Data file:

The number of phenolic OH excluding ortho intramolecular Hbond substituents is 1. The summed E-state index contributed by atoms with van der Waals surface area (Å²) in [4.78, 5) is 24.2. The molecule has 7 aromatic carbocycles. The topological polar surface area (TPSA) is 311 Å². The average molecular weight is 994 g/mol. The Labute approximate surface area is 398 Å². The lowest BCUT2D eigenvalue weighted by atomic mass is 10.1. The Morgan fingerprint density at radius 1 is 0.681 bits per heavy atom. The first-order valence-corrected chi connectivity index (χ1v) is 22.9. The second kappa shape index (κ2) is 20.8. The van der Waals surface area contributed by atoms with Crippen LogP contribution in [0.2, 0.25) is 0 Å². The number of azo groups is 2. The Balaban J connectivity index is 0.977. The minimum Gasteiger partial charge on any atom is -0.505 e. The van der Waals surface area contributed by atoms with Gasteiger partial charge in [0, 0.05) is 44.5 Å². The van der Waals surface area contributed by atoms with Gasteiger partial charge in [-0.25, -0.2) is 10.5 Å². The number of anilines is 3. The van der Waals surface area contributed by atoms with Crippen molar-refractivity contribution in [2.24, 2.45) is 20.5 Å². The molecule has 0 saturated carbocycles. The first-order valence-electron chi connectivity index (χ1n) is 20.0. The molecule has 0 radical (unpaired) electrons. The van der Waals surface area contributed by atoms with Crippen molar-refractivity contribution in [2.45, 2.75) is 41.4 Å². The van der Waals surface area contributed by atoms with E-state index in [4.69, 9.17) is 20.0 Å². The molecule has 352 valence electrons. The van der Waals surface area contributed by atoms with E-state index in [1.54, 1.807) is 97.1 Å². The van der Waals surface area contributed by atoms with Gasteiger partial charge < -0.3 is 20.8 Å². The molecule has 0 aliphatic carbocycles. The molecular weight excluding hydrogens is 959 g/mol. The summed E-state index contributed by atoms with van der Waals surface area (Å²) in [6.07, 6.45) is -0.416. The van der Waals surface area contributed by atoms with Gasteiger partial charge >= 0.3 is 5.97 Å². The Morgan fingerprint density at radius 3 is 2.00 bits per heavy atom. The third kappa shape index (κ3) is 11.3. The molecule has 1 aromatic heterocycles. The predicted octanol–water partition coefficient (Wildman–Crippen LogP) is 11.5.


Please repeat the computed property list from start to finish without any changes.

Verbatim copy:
The number of phenolic OH excluding ortho intramolecular Hbond substituents is 1. The summed E-state index contributed by atoms with van der Waals surface area (Å²) in [4.78, 5) is 24.2. The molecule has 7 aromatic carbocycles. The topological polar surface area (TPSA) is 311 Å². The average molecular weight is 994 g/mol. The Labute approximate surface area is 398 Å². The lowest BCUT2D eigenvalue weighted by atomic mass is 10.1. The Morgan fingerprint density at radius 1 is 0.681 bits per heavy atom. The first-order valence-corrected chi connectivity index (χ1v) is 22.9. The second kappa shape index (κ2) is 20.8. The van der Waals surface area contributed by atoms with Crippen LogP contribution in [0.2, 0.25) is 0 Å². The number of azo groups is 2. The Balaban J connectivity index is 0.977. The minimum Gasteiger partial charge on any atom is -0.505 e. The van der Waals surface area contributed by atoms with Gasteiger partial charge in [0, 0.05) is 44.5 Å². The van der Waals surface area contributed by atoms with Gasteiger partial charge in [-0.25, -0.2) is 10.5 Å². The number of anilines is 3. The van der Waals surface area contributed by atoms with Crippen molar-refractivity contribution in [2.24, 2.45) is 20.5 Å². The molecule has 0 saturated carbocycles. The first-order valence-electron chi connectivity index (χ1n) is 20.0. The molecule has 0 radical (unpaired) electrons. The van der Waals surface area contributed by atoms with Crippen molar-refractivity contribution in [2.45, 2.75) is 41.4 Å². The van der Waals surface area contributed by atoms with E-state index in [4.69, 9.17) is 20.0 Å². The molecule has 352 valence electrons. The van der Waals surface area contributed by atoms with E-state index in [1.54, 1.807) is 97.1 Å². The van der Waals surface area contributed by atoms with Gasteiger partial charge < -0.3 is 20.8 Å². The molecule has 0 aliphatic carbocycles. The molecular weight excluding hydrogens is 959 g/mol. The summed E-state index contributed by atoms with van der Waals surface area (Å²) in [6.07, 6.45) is -0.416. The van der Waals surface area contributed by atoms with Gasteiger partial charge >= 0.3 is 5.97 Å². The Morgan fingerprint density at radius 3 is 2.00 bits per heavy atom. The third kappa shape index (κ3) is 11.3. The molecule has 1 aromatic heterocycles. The predicted octanol–water partition coefficient (Wildman–Crippen LogP) is 11.5.